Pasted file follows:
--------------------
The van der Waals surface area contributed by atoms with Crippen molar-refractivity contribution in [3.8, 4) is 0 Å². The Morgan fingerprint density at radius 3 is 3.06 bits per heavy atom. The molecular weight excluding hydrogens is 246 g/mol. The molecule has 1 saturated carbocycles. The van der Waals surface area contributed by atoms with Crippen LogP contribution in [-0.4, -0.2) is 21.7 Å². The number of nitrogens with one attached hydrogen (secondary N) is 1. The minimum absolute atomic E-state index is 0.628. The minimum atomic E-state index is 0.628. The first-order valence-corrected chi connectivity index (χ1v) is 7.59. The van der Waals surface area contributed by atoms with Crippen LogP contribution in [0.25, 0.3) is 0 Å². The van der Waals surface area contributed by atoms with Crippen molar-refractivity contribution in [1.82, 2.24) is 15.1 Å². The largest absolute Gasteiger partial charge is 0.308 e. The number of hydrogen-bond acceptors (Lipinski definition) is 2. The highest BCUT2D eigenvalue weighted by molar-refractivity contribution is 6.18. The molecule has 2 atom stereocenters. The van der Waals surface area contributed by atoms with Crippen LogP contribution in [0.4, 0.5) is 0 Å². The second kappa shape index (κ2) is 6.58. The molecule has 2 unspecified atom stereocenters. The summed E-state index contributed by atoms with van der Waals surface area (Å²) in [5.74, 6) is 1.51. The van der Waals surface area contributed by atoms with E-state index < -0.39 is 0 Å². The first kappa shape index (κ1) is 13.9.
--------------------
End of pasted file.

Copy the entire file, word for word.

The van der Waals surface area contributed by atoms with Crippen molar-refractivity contribution in [3.8, 4) is 0 Å². The Morgan fingerprint density at radius 3 is 3.06 bits per heavy atom. The molecular weight excluding hydrogens is 246 g/mol. The molecule has 1 saturated carbocycles. The van der Waals surface area contributed by atoms with Crippen LogP contribution in [-0.4, -0.2) is 21.7 Å². The number of nitrogens with one attached hydrogen (secondary N) is 1. The minimum absolute atomic E-state index is 0.628. The minimum atomic E-state index is 0.628. The first-order valence-corrected chi connectivity index (χ1v) is 7.59. The van der Waals surface area contributed by atoms with Crippen LogP contribution in [0.25, 0.3) is 0 Å². The van der Waals surface area contributed by atoms with Crippen molar-refractivity contribution in [1.82, 2.24) is 15.1 Å². The largest absolute Gasteiger partial charge is 0.308 e. The number of hydrogen-bond acceptors (Lipinski definition) is 2. The highest BCUT2D eigenvalue weighted by molar-refractivity contribution is 6.18. The molecule has 2 atom stereocenters. The van der Waals surface area contributed by atoms with Crippen LogP contribution in [0.4, 0.5) is 0 Å². The second kappa shape index (κ2) is 6.58. The molecule has 2 unspecified atom stereocenters. The summed E-state index contributed by atoms with van der Waals surface area (Å²) in [5.74, 6) is 1.51. The van der Waals surface area contributed by atoms with E-state index < -0.39 is 0 Å². The first kappa shape index (κ1) is 13.9.